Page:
But Hoffer doesn’t blame Burlington so much as the complex structure of the program itself. In a way, this shouldn’t be surprising; after all, it’s comically difficult to even explain the TIF concept in lay terms, let alone successfully manage one of the damn things.
But heck, let’s give it a shot. A tax increment financing district allows a municipality to incur debt for infrastructure improvements needed for development in the district and pay the debt out of future higher tax revenue. If it works, everybody wins. But the devil’s in the details, and there are hordes of pesky details in Vermont’s TIF program.
Whew. I think that’s in the ballpark at least, but don’t cite me as gospel. The point is, TIFs are complicated as all getout, and Hoffer’s audit indicates that it’s too much for our cities and towns to handle. In his words, ““Managing the complexities of this TIF district proved challenging for even the largest municipality in Vermont.” Says here if we can’t build a program amenable to proper management, maybe we should ashcan the whole thing.
Sometimes I wonder how Doug Hoffer keeps going. He issues report after report, audit after audit, only to see them routinely dismissed by state officials and ignored by the Legislature. This is especially bad when it comes to state business incentive programs, which appear unkillable in spite of a complete lack of evidence that they accomplish anything. And, as Hoffer points out, the programs don’t even require evidence. Decisions are often unreviewable by anyone else, and crucial information is kept private as a statutory deference to business interests.
But now, as a new biennium dawns, there are signs that Hoffer is finally having an impact.
First, there’s H.10, a bill that would require much more transparency in the Vermont Economic Growth Incentive program, which may or may not produce any actual, you know, economic growth. A similar bill got nowhere in the last biennium, but this time its sponsor, Rep. Emilie Kornheiser, is the newly-minted chair of the House Ways & Means Committee. Which is to say, she’s got some freshly acquired heft. And H.10 is co-sponsored by Rep. Michael Marcotte, the Republican chair of the House Committee on Commerce and Economic Development, which is where the bill will be heading.
Bipartisanship, it’s a beautiful thing. But if you listen closely, you can hear Gov. Phil Scott’s legal counsel Jaye Pershing Johnson furiously leafing through the books, searching for a constitutional pretext to oppose the bill. If H.10 does get through the House and Senate, a gubernatorial veto seems likely. After all, the governor is a devoted friend to the business community and he absolutely looooooves him some business incentive programs.
If H.10 gets through the House, it will land in the Senate Economic Development Committee. Former chair Michael Sirotkin was a staunch believer in incentive programs, and it’s easy to imagine him dropping the bill into the circular file. It should be a different story under his successor, Sen. Kesha Ram Hinsdale.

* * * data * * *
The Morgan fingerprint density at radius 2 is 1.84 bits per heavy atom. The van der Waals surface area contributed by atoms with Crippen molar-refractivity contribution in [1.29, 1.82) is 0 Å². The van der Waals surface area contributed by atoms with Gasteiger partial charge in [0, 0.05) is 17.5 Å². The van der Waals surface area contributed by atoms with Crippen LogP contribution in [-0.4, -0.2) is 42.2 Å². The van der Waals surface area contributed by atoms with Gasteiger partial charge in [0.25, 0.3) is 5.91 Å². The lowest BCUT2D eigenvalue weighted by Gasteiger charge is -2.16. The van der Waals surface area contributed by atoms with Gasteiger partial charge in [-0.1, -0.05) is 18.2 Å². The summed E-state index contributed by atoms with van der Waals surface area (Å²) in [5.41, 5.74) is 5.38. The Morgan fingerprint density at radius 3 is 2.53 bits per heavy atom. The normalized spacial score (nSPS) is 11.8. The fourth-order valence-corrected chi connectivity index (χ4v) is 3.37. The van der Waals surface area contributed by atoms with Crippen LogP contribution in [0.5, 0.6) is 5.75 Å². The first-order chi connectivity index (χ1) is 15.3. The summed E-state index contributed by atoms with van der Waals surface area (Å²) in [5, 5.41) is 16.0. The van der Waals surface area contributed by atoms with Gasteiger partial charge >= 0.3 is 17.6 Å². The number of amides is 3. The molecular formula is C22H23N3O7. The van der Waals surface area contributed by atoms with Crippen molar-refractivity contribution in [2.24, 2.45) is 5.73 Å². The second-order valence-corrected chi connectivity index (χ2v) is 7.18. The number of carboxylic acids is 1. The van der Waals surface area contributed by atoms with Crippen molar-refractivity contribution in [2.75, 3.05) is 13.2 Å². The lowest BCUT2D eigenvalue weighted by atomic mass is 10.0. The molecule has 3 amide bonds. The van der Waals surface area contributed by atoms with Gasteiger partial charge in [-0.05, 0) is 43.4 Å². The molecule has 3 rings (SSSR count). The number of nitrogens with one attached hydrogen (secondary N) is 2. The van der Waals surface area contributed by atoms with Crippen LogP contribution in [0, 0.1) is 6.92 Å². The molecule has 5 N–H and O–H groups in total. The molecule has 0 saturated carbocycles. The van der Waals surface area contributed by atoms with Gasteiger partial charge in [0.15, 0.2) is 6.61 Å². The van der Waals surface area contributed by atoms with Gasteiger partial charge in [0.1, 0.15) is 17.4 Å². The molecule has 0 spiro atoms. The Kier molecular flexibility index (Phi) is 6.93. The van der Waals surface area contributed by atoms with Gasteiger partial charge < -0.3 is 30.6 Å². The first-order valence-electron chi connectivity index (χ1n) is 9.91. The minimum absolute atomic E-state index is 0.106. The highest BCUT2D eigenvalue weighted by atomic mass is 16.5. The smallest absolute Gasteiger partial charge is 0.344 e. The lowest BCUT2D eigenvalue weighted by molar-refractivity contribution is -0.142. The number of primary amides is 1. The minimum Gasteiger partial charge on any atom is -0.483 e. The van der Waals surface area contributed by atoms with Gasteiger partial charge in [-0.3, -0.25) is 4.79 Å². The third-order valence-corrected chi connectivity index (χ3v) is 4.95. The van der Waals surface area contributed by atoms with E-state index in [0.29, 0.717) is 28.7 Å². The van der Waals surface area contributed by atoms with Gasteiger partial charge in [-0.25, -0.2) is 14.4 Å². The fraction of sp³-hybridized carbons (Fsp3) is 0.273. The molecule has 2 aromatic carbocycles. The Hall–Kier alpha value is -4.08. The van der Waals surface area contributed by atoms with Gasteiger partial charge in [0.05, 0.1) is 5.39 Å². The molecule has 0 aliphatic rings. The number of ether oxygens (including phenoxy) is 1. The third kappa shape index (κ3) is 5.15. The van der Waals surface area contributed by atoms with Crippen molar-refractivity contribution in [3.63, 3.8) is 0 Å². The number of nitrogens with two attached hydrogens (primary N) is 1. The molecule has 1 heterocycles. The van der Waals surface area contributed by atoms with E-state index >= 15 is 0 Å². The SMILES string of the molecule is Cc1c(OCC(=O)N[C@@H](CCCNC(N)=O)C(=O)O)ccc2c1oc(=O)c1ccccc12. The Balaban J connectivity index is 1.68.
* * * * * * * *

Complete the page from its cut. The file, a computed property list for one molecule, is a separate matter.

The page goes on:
Second, there’s H.24, which would give the auditor’s office greater access to information about entities that get state contracts. The bill is meant to counteract a Vermont Supreme Court decision that denied Hoffer access to payroll information at OneCare Vermont.
You know it’s serious when a report from State Auditor Doug Hoffer (a) gets a lot of media attention and (b) prompts a chastened response from state officialdom.
That’s just what happened Monday with the release of Hoffer’s performance audit of the Department of Corrections’ prisoner grievance process. A process that was so lacking that Hoffer couldn’t even conduct a full audit because of poor recordkeeping. A process so lacking that to even call it a “process” is an indignity against the English language.
And no, I’m not exaggerating. Hoffer found that DOC records do not “have reliable, basic information to determine the number, type, status or outcome of prisoner grievances.”
Aside from that, Mrs. Lincoln, how was the play?
But wait, there’s more! Inaccurate data, missing records, no submission or response dates, inadequate training for staffers who use the system, and no DOC administrator specifically tasked with managing the grievance process.
It’s a great system if your goal is to avoid accountability.
State Auditor Doug Hoffer has issued a damning indictment of the Vermont Employment Growth Incentive, or VEGI for short. He has, in the past, pointed out the fundamental flaws in the program: the “but for” test at its foundation is impossible to prove and routinely ignored, employers who get these “job creation” grants often fail to actually create jobs, grantees sometimes cut operations or even leave the area despite getting the grants. And while the incentives are big money for the state, they’re peanuts for big employers and they really don’t incentivize anything.